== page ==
Intense Political Weeks in America

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This last 7 days has witnessed one of the most packed weeks for political news and activity I have ever seen. From a rash of Republican retirement announcements to a rash of new information about Iraq, on balance, it appears many wrongs and ills are being set right, and a few not. Following is a recap.

Sen. Chuck Hagel, thought by some to throw his hat in the Presidential election ring, announces retirement from the Senate and no run for President.

Rep. Paul Gillmor, an Ohio Republican who served in the House of Representatives for nearly 20 years, was found dead in his apartment. No evidence of foul play.

The much covered retirement of Sen. Craig.

The Democratic Senator whose life was spared after a massive stroke 8 months ago, made his return to the Senate this week. Sen. Tim Johnson, whose spared life, also spared Democrats from having to submit to Dick Cheney's tie vote breaker in the Senate, is reported to have all his cognitive abilities intact, though his body has been less cooperative.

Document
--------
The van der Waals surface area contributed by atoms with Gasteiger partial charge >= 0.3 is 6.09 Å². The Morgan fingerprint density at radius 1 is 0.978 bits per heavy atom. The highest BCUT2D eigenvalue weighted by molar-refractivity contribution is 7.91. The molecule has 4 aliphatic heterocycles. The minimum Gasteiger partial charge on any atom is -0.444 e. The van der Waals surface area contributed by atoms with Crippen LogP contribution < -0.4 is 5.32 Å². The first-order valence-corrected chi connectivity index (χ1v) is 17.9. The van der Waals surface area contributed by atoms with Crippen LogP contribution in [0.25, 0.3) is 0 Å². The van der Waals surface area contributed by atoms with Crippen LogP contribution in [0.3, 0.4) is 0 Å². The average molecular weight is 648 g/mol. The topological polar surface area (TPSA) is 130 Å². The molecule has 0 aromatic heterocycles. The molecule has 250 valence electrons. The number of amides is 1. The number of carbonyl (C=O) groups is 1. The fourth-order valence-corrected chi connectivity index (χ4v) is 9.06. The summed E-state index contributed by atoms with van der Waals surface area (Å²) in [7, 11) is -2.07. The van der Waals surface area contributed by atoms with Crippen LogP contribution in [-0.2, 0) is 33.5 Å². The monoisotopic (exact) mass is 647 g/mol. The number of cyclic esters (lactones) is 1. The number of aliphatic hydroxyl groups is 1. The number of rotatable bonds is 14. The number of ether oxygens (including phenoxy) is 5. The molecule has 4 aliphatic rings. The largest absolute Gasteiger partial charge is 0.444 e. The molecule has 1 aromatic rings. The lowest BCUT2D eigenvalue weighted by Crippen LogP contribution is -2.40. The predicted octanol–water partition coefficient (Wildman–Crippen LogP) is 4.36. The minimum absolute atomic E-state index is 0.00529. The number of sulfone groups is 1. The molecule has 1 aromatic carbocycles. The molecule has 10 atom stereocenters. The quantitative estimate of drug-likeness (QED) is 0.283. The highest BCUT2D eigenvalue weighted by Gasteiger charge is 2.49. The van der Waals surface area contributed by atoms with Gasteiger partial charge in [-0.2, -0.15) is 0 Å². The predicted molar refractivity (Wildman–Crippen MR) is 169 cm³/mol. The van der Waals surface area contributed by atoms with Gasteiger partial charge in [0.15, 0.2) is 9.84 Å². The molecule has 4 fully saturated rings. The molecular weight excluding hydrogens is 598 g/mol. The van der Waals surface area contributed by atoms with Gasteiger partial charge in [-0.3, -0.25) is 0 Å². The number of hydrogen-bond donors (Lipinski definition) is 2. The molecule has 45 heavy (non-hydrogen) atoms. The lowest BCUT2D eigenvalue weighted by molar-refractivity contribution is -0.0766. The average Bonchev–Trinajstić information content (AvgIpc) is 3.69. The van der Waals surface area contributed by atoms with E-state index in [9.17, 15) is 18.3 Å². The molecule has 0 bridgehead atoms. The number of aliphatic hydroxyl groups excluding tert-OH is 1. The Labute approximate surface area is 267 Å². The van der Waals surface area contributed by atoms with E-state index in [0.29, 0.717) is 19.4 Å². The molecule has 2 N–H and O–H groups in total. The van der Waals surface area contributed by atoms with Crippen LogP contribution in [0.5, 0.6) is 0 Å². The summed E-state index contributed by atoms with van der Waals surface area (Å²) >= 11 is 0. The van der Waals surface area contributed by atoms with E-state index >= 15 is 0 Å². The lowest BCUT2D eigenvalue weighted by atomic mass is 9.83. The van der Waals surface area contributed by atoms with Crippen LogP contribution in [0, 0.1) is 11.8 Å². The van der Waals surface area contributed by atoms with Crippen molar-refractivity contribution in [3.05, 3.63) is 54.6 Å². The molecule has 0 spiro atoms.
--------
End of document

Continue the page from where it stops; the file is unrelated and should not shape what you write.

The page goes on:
Former Senator Fred Thompson formally threw his hat into the Presidential election ring this week, but, to less enthusiasm that had been expected, and too late in the season say many, to lead the field. But, like many Republicans of late, Thompson's reentry to public politics is tarnished by scandal.

The GOP is desperately trying to put together a party re-branding marketing and advertising campaign to bring back voters they've lost, according to one Politico article this week. But, it will prove difficult to market the very same qualities which Republicans failed so miserably at. Here is an excerpt:

House Minority Leader John A. Boehner (R-Ohio) recently created a small, ad hoc advisory group of fellow members to help restore the GOP brand as the party of small government, fiscal discipline and tough-minded foreign policy.

The Wash. Times reports that efforts at withdrawal from Iraq have stalled in Congress. But, there may be a sea change coming in the Senate as Reuters reports:

"This Congress can't give President (George W.) Bush another blank check for Iraq," said Assistant Majority Leader Dick Durbin, who has always opposed the war but until now voted to fund it.
On the other side, and in another Reuter's article, Republicans vow to fight any new bills calling for troop withdrawal from Iraq, citing progress there.

These party positions are drawn against a background of reports from Iraq citing limited improvement in overall violence, the relatively secured al_Anbar Province and many Baghdad neighborhoods cleared of sectarian rivals either by murder or relocation. A report (PDF) of the Independent Commission on the Security Forces of Iraq, chaired by retired Marine Corps Gen. James L. Jones is released, and states clearly that Iraqi forces are not capable of securing Iraq.